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Normal Need Not Apply

Normal Need Not Apply

I wasn’t sure we’d last the year when we moved to Les Landes in the sunny South West of France. After all what were the chances of a short, fat, dumpy, little old lady & her three boys coping with a 42 acre jungle, a large rambling house whose plumbing had more holes than Gruyère & a couple of buildings which might one day scrub up to make good gites?

I wasn’t sure we’d last the year when we moved to Les Landes in the sunny South West of France.

After all what were the chances of a short, fat, dumpy, little old lady & her three boys coping with a 42 acre jungle, a large rambling house whose plumbing had more holes than Gruyère & a couple of buildings which might one day scrub up to make good gites?

Okay, so there were stables & plenty of outbuildings, but we had no shrub munching beasts to put in them. Or, better still, any mechanical tools which could actually tackle so much land. Just one old electric mower. And it takes an awfully long cable to mow 42 acres!

But it wasn’t going to be all hard work. After all this was the prestigious property which had once sheltered the Prince of Cambodia &, as the locals constantly reminded us, had been the home of Patrick Sebastien, the French TV star. This place had seen a lot of fun. Unfortunately for us the contents of the enormous swimming pool, where so many famous people had enjoyed the fun, were now an inky black swamp & the water in the lake, where the same celebrities had cast their fishing lines, was dropping alarmingly as it gushed away down a drain, taking all the trout, carp & perch with it.

My husband took one look at everything we had to do &, very sensibly, decided to continue working in the UK. His sensitive pianist fingers were not used to manual labour & could be put to better use financially supporting us while we transformed the ramshackle ruin into the country estate it was longing to be. We had everything we needed to do the job.  As well as the trusty lawn mower we had a chargeable electric screwdriver, the Collins Guide to DIY & a copy of the Pages Jaunes to search for local builders.

The builders all said roughly the same thing, “March? I can’t do March. September maybe. No, not this September. Next year. Perhaps.” We were pretty much on our own. Good job we had that DIY manual.

And I’d got my boys.

Son Number Three had just finished school & wasn’t sure what he wanted to do next. After hacking away at the jungle, painting everything that didn’t move & working his fingers to the bone he decided he didn’t want to renovate property. He took me to one side early on in our adventure & said, “It’s very nice Mum, but it’s not normal, is it?” He’s now a very intelligent young man who is a trained nurse & has just started a university degree course doing psychology.  I suspect when he’s a fully qualified psychologist he’ll take me aside & say, “It’s very nice but Mum, but now it’s officially not normal!”

Son Number Two is a classically trained chef, who was used to using power tools. So long as they were made of stainless steel & lived in a kitchen. A young man who could cook a perfect soufflé but had never changed a plug in his life.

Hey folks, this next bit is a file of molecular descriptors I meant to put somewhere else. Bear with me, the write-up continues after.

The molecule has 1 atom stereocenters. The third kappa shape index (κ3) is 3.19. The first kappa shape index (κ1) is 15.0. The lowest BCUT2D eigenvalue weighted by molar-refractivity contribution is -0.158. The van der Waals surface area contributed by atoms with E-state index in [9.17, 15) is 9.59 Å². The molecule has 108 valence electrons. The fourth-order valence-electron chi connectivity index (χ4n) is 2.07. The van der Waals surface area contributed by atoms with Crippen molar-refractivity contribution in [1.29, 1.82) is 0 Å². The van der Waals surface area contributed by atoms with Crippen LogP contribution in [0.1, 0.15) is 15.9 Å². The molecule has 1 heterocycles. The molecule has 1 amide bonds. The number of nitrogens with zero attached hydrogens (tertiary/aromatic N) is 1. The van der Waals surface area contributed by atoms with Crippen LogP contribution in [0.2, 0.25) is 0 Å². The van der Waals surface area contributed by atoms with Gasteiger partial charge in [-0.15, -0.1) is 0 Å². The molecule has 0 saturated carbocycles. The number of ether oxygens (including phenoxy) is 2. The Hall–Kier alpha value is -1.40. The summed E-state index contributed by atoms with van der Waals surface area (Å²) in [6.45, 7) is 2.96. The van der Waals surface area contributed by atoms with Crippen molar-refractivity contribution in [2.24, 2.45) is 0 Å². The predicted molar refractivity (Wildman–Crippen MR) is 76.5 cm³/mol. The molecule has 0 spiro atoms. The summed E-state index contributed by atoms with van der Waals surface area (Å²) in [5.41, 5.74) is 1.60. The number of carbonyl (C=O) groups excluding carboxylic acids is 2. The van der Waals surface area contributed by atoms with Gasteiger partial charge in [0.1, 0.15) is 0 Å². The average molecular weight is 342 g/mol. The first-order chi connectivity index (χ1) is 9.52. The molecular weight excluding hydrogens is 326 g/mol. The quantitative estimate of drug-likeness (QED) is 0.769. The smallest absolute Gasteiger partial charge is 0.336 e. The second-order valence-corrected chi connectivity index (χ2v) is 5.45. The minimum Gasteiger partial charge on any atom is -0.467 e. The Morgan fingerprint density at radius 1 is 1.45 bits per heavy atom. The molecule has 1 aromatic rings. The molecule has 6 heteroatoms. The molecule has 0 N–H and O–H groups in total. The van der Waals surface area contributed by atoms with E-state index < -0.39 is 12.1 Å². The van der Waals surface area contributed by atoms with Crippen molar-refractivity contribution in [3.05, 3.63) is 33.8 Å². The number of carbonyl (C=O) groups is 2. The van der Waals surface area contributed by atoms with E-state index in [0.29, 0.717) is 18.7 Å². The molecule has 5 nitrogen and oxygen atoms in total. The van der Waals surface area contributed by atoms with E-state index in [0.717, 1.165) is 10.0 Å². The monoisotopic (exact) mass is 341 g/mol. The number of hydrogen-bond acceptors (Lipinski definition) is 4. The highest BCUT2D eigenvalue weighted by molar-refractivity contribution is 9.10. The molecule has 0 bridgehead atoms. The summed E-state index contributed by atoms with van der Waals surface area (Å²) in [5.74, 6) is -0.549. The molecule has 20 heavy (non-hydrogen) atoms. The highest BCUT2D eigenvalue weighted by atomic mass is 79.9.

Son Number One is autistic. He likes his life to be ordered, with routines. Before we moved to France he was overweight & spent most of his time watching films. He’d watch the same one over & over again until he could repeat the dialogue perfectly. When we discovered our old television didn’t work in France we thought he’d be distraught. There was no money for a new one, any spare cash went on buying tools. Every evening the boys & I would play charades in front of the fire, with Son Number One acting out entire film sequences for us to guess. Now, he’s a lovely, gentle, handsome young man who takes our Pyrenees Mountain dog for a walk every morning to collect the post. He goes swimming regularly & has a strict exercise regime which includes stacking logs for the fire. He still enjoys films but tends to save them for Tuesday afternoons, when a befriender comes to watch them with him while I go shopping.

Did we last the year? Did the work get done?

Well, we’ve been here nine years now, the gites have been running successfully for the past eight & the house scrubbed up into a beautiful six bedroom Landaise style country farmhouse. We did find help. Relatives flew in from the States to give us a crash course on general repairs & local artisans managed to fit us in to their busy schedules to do the major work.

But, it was Son Number Two who really brought the place to life &, in the process, learnt to turn his hand to just about any job. He not only whisks eggs he can mix concrete, he ices cakes & plasters walls, he joints chickens & chainsaws logs, although not all at the same time, obviously! He has a kitchen full of cooking equipment & a barn full of manly power tools. He plugged the drain & restocked the lake with fish. He cleaned the pool so it sparkles in the sunshine like a giant sapphire. We replaced the electric mower with a ride on one & he’s tamed the jungle back into a landscaped park with a paddock & woods. He planted an orchard & created a vegetable garden so we always have fresh produce. He bought chickens & ducks & geese & guinea fowl from the local market & scoured the brocant shops enabling us to furnish the house & both gites.

But, despite all that, the property is back on the market.

Was it too much for this short, fat, dumpy little old lady to cope with after all? Not on your life. We’re moving on to our next adventure.

Anyone know of a chateau for sale with lots of bedrooms so we can do bed & breakfast & still have a large family home? It needs to have some gites & this time a professional kitchen, so my little chef can run his own restaurant.

Normal? Sorry, we don’t know the meaning of the word.

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©Sue Birch